year

69 ENTRIES FOUND:

year

noun \ˈyir\

: a unit of time that is equal to 12 months or 365 or sometimes 366 days

: the regular period of 12 months that begins in January and ends in December

—used to refer to the age of a person

Full Definition of YEAR

1
a :  the period of about 3651/4 solar days required for one revolution of the earth around the sun
b :  the time required for the apparent sun to return to an arbitrary fixed or moving reference point in the sky
c :  the time in which a planet completes a revolution about the sun <two Mercury years>
2
a :  a cycle in the Gregorian calendar of 365 or 366 days divided into 12 months beginning with January and ending with December
b :  a period of time equal to one year of the Gregorian calendar but beginning at a different time
3
:  a calendar year specified usually by a number <died in the year 1900>
4
plural :  a time or era having a special significance <their glory years>
5
a :  12 months that constitute a measure of age or duration <her 21st year> —often used in combination <a year-old child>
b plural :  age <wise beyond her years>; also :  the final stage of the normal life span
6
:  a period of time (as the usually 9-month period in which a school is in session) other than a calendar year

Examples of YEAR

  1. I haven't seen her in a year.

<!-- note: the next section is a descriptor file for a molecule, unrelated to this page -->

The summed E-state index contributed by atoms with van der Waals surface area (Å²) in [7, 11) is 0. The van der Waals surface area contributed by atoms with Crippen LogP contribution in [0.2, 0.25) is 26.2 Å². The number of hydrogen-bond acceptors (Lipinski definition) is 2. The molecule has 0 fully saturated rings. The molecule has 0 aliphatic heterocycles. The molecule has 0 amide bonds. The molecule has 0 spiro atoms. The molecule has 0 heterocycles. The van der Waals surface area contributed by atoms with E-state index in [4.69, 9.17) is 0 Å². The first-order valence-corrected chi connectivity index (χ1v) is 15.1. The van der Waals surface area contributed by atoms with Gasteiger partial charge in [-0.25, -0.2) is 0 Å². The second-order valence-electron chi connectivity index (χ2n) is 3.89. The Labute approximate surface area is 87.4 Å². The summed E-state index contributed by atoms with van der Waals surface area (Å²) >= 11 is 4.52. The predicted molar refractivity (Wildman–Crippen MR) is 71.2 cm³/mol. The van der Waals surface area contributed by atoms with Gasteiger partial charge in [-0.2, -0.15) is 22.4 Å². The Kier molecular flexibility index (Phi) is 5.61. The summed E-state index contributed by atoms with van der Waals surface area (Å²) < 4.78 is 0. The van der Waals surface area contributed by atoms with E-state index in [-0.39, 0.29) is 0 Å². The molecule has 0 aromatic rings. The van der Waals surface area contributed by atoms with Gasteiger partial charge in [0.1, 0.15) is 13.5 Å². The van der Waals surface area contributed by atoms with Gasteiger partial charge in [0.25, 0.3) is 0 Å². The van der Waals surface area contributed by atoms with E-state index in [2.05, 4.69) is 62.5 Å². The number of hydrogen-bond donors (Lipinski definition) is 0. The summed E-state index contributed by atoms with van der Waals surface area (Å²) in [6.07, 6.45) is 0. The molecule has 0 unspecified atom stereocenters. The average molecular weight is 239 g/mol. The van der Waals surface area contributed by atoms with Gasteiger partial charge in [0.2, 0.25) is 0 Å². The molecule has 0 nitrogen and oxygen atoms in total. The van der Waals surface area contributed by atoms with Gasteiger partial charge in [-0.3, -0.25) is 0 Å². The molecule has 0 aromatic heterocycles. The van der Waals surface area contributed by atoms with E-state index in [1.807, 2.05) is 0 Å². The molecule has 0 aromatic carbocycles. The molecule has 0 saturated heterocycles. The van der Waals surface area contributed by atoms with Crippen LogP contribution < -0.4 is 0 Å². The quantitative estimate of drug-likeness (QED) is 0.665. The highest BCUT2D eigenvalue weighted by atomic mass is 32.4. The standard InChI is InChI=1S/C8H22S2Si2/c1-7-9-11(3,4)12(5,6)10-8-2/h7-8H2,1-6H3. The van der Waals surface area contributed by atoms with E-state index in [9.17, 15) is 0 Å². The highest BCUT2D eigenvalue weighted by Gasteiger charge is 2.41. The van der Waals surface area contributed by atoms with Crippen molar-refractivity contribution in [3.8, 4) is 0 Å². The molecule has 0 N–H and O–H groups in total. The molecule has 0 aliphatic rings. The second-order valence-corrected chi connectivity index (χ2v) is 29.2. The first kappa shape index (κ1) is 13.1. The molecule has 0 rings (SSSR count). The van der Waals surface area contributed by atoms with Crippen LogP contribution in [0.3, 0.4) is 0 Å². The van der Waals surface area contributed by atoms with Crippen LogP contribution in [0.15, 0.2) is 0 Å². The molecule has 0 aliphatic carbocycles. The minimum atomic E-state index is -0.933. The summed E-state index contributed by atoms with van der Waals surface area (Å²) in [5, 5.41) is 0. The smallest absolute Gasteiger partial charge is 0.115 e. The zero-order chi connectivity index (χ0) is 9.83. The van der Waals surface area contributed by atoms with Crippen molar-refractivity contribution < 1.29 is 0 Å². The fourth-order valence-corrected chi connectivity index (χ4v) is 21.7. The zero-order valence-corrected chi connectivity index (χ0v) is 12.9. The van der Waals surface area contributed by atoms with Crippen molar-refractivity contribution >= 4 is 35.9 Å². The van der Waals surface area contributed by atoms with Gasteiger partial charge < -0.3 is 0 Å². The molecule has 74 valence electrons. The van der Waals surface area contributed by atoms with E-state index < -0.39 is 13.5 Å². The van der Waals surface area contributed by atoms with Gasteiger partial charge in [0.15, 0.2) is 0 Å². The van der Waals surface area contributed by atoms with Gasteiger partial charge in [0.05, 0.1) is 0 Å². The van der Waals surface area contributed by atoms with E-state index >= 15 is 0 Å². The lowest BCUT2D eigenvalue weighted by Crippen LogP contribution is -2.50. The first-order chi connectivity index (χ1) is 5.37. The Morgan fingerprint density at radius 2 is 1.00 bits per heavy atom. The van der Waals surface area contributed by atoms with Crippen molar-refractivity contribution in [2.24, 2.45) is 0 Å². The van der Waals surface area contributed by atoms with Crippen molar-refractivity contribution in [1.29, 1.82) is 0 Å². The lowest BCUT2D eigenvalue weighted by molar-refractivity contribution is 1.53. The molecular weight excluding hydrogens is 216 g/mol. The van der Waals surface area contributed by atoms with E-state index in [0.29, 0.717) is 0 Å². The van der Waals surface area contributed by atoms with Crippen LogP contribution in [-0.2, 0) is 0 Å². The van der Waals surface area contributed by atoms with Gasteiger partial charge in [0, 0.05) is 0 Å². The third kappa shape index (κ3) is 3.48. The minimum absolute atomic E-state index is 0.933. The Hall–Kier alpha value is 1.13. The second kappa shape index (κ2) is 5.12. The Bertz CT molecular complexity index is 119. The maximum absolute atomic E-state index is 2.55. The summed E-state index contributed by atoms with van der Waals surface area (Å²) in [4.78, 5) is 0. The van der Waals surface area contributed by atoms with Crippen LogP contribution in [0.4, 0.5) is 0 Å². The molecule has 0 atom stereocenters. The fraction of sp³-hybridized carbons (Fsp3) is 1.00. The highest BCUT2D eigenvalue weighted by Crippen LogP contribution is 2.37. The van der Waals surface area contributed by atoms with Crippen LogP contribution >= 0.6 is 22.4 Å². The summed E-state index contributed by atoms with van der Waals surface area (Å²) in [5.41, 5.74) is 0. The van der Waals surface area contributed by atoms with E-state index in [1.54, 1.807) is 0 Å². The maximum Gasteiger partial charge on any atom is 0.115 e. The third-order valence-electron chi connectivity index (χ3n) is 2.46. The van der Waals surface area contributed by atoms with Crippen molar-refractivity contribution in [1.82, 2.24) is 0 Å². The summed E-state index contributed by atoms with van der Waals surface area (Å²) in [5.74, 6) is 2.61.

2. He quit smoking six years ago.
  3. The job pays $45,000 a year.
  4. She renews her lease every year.
  5. We see them once or twice a year.
  6. It feels like we've been standing in line for a year.
  7. That team hasn't won in years.
  8. It's been years since I've been on an airplane.
  9. The work should be done by the end of the year.
  10. She was born in the year 1967.

Origin of YEAR

Middle English yere, from Old English gēar; akin to Old High German jār year, Greek hōros year, hōra season, hour
First Known Use: before 12th century

Other Calendar Terms

antedate, estival, gloaming, luster, sesquicentennial

year

noun    (Concise Encyclopedia)

Time required for the Earth to travel once around the Sun, slightly less than 365 days. This fractional number makes necessary the periodic adjustment of days in any calendar that is to be kept in step with the seasons. In the Gregorian calendar, a common year contains 365 days, and every fourth year is a leap year of 366 days except for any year that is divisible by 100 but not divisible by 400 (e.g., 1900 was not a leap year).

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